(Adds details on bonds, use of proceeds, expert witness report)
Aug 28 Barclays Capital Inc has agreed
to raise up to $275 million to fund Detroit's exit from
municipal bankruptcy, the city announced on Thursday.
The funding will involve financial recovery bonds issued
through the Michigan Finance Authority then purchased by
Barclays at a price equal to par, according to deal's term
sheet. Barclays will be the exclusive underwriter and
syndication agent for the so-called exit facility.
The bonds, which include up to $200 million of tax-exempt
debt, will be secured by a lien on Detroit's income tax revenue.
They will initially be issued as variable-rate debt tied to the
SIFMA Municipal Swap Index plus 4.25 percent for tax-exempt
bonds, and one-month USD-LIBOR plus 4.75 percent for taxable
bonds. They will subsequently be re-marketed as fixed-rate debt.
Proceeds will be used to retire a $120 million loan from
Barclays, as well as fund post-bankruptcy improvements and pay
certain creditor claims. These will include a $45 million
settlement over soured interest rate swaps related to $1.4
billion of Detroit pension debt, the term sheet indicated.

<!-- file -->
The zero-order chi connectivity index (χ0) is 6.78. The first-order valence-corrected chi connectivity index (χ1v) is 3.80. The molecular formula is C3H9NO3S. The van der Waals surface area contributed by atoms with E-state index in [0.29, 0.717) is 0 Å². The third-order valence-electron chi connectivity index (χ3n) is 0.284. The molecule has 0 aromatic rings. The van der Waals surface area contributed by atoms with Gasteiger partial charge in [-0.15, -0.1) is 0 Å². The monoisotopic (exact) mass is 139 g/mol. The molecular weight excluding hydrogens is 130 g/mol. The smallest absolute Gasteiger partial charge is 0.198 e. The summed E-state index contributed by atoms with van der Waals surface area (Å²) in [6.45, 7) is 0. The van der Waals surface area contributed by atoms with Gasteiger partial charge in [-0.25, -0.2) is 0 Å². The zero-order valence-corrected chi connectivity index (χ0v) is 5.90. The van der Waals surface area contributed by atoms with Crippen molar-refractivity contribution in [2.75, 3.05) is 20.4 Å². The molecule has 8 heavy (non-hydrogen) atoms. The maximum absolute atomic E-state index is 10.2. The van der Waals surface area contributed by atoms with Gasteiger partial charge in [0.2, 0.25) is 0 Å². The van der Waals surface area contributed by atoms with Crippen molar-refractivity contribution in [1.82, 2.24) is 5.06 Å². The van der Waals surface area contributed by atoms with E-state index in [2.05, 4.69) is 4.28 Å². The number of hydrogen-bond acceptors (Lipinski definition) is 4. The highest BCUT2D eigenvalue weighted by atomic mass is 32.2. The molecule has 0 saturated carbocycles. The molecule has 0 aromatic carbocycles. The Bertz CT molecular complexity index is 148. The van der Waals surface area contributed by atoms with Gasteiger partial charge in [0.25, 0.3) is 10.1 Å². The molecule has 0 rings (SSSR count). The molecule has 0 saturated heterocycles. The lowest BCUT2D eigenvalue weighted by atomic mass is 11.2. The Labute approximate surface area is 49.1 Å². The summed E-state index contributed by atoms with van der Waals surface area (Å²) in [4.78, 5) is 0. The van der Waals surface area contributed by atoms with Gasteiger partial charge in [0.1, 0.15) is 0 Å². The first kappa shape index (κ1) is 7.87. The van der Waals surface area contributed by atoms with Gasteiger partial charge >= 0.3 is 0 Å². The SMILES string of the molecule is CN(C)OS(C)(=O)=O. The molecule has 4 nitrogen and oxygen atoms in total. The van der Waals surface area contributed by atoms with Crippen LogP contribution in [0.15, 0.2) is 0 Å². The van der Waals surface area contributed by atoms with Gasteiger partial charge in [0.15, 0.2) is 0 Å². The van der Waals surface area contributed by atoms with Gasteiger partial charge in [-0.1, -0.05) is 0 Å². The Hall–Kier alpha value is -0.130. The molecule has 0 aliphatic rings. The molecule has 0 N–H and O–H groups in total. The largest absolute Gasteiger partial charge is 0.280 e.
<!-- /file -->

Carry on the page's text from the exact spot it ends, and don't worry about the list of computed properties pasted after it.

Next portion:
"We are very pleased to have secured this exit facility and
are encouraged by the reception we received from the broader
financial community," Detroit Emergency Manager Kevyn Orr said
in a statement. "We look forward to deploying these funds in our
ongoing effort to make Detroit a viable and strong American city
The announcement came as U.S. Bankruptcy Court Judge Steven
Rhodes begins a key hearing on Tuesday to determine if the
city's plan to adjust $18 billion of debt is feasible and fair.
The city had been seeking a $300 million loan and
court-appointed expert witness Martha Kopacz noted in a report
last month on the plan's feasibility that the size and terms of
the deal were critical.
"To the degree the city is not able to procure the
anticipated exit financing in the amount or at a reasonable
interest rate will materially impact the city's cash flow
liquidity at its emergence from bankruptcy," her report said.
Detroit filed the biggest-ever municipal bankruptcy in July
(Reporting By Karen Pierog; Editing by Diane Craft, Bernard Orr
and Andre Grenon)